Between treatment centers and halfway houses, DJ guesses he has been in 18 facilities.
Once a small-college All-American lacrosse player, the Yorktown resident, who also wrestled and played football in high school, became addicted to painkillers after he was hurt playing lacrosse in his junior year in college.
Then he tore his labrum and rotator cuff. DJ said that, to continue playing, he obtained prescriptions throughout the season for the opioid Percocet. The first prescription came from a school-based doctor who worked with the team.
That was 2010. Four years later, he was clinically dead in a halfway house on Long Island after overdosing on heroin. He was told he had been revived, died again, was revived and died again before he was brought back a final time.
“Every time you shoot, it’s Russian roulette,” said DJ, 26.
DJ does not blame his addiction on the doctor who prescribed the Percocet. But many argue that if heroin use is, indeed, Russian roulette, then the game is started by doctors who over-prescribe opiate painkillers.
On the rise
The link between prescription painkillers and illicit drug use is well known. Last year, a report from the U.S. Centers for Disease Control,“Physicians are Fueling Prescription Painkiller Overdoses,” concluded that doctors were engaging in “dangerous” and “inappropriate” prescription practices.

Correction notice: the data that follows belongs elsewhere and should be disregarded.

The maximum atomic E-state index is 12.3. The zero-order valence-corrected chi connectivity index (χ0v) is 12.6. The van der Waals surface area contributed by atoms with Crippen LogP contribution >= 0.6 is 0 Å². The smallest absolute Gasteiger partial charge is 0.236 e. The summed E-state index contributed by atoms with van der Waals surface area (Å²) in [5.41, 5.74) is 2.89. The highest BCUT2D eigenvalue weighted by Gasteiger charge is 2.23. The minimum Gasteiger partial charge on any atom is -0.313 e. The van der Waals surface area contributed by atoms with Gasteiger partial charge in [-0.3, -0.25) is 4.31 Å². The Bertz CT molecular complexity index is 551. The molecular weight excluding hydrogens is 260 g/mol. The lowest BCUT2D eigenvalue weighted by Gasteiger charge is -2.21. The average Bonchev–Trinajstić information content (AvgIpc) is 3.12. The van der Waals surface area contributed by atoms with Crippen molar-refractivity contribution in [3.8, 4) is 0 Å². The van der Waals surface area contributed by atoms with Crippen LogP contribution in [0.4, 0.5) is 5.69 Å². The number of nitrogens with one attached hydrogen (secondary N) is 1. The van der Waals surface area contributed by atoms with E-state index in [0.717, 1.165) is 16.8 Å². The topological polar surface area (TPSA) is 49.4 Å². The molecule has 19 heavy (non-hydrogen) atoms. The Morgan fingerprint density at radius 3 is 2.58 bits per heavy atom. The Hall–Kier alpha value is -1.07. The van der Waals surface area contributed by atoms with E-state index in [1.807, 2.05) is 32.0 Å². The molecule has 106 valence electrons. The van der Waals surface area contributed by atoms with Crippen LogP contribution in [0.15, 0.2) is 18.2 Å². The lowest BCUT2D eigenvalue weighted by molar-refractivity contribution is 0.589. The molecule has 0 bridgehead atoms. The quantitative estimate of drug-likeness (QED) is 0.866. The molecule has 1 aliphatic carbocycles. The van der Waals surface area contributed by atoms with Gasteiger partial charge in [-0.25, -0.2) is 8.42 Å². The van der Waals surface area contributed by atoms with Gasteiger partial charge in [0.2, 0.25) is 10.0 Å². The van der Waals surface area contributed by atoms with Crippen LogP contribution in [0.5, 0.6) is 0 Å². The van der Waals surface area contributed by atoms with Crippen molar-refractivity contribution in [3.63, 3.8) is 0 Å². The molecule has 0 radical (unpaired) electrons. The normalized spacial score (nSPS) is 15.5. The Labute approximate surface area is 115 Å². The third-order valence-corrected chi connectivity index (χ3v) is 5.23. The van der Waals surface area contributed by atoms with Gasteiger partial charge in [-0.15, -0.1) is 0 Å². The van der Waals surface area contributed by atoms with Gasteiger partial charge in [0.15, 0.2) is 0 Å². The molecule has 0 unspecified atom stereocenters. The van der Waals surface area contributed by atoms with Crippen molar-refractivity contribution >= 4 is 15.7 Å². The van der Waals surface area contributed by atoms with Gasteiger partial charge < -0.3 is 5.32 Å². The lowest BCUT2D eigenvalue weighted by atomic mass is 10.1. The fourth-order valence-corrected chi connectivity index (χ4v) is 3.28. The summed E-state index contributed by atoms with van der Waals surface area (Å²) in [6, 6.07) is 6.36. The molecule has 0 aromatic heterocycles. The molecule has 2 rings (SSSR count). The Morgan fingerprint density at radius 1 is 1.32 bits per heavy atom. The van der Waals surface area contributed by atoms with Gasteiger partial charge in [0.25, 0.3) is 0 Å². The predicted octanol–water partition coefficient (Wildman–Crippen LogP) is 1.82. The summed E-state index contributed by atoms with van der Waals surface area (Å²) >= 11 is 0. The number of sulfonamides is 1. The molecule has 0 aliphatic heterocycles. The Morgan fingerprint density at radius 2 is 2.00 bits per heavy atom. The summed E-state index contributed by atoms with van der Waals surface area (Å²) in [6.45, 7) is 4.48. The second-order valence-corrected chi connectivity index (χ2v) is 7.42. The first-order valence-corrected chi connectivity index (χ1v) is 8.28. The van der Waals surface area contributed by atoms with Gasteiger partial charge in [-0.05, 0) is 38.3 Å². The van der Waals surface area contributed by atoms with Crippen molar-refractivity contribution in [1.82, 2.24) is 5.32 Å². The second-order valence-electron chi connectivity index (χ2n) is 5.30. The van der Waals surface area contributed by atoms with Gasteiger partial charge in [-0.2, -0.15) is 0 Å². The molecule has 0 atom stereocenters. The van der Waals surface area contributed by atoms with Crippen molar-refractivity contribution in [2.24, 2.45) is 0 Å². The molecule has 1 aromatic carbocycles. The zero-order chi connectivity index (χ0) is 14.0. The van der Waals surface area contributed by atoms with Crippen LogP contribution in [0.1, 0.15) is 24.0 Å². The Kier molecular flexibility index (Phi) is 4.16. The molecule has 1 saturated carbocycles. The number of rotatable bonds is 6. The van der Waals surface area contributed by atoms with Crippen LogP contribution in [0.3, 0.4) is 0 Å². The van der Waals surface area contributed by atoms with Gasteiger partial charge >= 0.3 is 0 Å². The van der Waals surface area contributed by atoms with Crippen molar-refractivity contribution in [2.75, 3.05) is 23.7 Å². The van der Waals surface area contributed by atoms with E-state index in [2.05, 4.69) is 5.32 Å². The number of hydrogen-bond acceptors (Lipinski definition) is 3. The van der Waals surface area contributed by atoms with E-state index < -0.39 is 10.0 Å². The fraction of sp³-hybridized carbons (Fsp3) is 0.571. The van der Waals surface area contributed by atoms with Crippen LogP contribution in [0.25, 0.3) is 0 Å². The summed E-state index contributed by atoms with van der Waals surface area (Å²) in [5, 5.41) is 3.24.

Athletes, who may find themselves under the knife after a sports-related injury, may be particularly at risk.
Johnwas a strong, healthy kid from Harrison before his knee injury. The prescriptions he got for painkillers morphed into street purchases of pills, then heroin. He dropped 50 pounds.
At one point, he snorted heroin. Then he graduated to shooting it. A new day would bring chills and shaking and a mouth of bile — a night’s sleep was too long since his last hit. After John overdosed on a mixture of heroin and the anti-anxiety drug Xanax, he awoke in a hospital emergency room, checked himself out and shot up heroin again in the hospital parking lot, he said.